“We invest in a lot of upstart brands that we integrate into our hospitality,” Grutman says. “I think it’s great to be able to help young entrepreneurs and use our platform to launch new brands.”

The next frontier for Grutman isn’t even on this planet. He’s partnered with space-travel company Space Perspective on the David Grutman Spaceflight Experience, and guests can book $125,000 trips that feature food and beverages curated by Groot Hospitality.

David Grutman. CG Media

Rob Speyer and EB Kelly

  • Tishman Speyer

Speyer and Kelly are leading a gargantuan Rockefeller Center redevelopment project that has brought in many of New York’s top independent hospitality operators. The most notable new marquee restaurants include JP and Ellia Park’s rink-level Naro, Riad Nasr and Lee Hanson’s Le Rock, Ignacio Mattos’s Lodi, Greg Baxtrom’s Five Acres and Jess Shadbolt, Clare de Boer and Annie Shi’s Jupiter. 

Speyer and Kelly have also shored up and diversified Rockefeller Center’s quick-service dining lineup with JJ Johnson’s FieldTrip, David Chang’s Fuku, Rachel Krupa’s The Goods Mart and many others. It’s enough to make the idea of going back to your Midtown office feel exciting.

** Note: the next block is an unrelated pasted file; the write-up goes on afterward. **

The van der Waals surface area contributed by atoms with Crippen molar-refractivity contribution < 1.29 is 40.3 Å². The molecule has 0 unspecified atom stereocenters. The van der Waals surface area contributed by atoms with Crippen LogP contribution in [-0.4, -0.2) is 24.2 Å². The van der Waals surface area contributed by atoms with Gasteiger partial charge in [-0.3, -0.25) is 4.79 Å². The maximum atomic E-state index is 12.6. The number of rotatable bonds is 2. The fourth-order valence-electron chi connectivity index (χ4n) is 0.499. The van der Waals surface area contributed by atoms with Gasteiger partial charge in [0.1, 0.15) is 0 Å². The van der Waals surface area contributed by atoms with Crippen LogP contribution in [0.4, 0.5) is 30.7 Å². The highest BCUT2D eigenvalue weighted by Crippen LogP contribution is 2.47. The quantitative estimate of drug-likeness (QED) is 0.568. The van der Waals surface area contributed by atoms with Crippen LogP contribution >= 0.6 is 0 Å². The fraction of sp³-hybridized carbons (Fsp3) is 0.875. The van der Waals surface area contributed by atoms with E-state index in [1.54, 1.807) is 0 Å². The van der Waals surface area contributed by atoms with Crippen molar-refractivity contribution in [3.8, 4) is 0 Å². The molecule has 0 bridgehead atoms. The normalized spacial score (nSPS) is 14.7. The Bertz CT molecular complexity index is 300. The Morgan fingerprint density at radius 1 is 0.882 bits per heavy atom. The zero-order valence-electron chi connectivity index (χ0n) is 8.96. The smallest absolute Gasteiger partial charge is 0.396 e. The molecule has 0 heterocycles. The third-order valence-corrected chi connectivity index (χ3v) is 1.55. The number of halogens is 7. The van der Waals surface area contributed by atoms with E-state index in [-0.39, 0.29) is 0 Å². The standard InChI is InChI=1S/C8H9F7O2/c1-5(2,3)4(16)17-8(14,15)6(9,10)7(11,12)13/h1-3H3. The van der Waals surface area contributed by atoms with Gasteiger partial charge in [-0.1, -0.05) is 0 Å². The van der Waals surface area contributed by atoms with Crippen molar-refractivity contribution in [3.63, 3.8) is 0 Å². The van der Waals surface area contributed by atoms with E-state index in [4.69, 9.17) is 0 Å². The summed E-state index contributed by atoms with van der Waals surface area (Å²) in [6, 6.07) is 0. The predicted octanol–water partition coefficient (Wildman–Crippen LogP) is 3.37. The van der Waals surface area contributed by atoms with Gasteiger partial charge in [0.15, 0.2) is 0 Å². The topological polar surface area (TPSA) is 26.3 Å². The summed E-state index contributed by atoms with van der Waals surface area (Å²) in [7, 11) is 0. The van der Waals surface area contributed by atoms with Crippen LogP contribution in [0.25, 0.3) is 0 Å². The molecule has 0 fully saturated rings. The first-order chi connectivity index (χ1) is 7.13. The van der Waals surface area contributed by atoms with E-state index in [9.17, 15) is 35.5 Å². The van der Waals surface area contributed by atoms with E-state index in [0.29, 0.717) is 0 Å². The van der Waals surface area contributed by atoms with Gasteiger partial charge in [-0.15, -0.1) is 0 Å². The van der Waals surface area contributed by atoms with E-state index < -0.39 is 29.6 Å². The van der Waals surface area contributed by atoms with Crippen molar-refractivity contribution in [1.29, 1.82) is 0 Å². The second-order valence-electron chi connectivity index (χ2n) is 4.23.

Rob Speyer and EB Kelly. Rock Center

Scott Sartiano

  • Bond Hospitality

With the members-only Zero Bond, Sartiano (who previously was a top nightlife operator at Butter, 1OAK and The Darby) has created the private club of choice for power players like Mayor Eric Adams, Tom Brady, Kim Kardashian and Michael Rubin. 

In June, Sartiano and chef Alfred Portale opened Italian restaurant Sartiano’s at the storied Mercer Hotel space that used to be home to Mercer Kitchen. As always, Sartiano stresses that he doesn’t do many deals and only seizes opportunities where he believes he can make a long-term impact.

“My goal for Sartiano’s is for it to become a multi-generational New York City restaurant and a SoHo staple,” he tells Observer.

Sartiano sees both Sartiano’s and Zero Bond as brands that he can expand around the country and beyond. The second Zero Bond is slated to open at Wynn Las Vegas in 2025.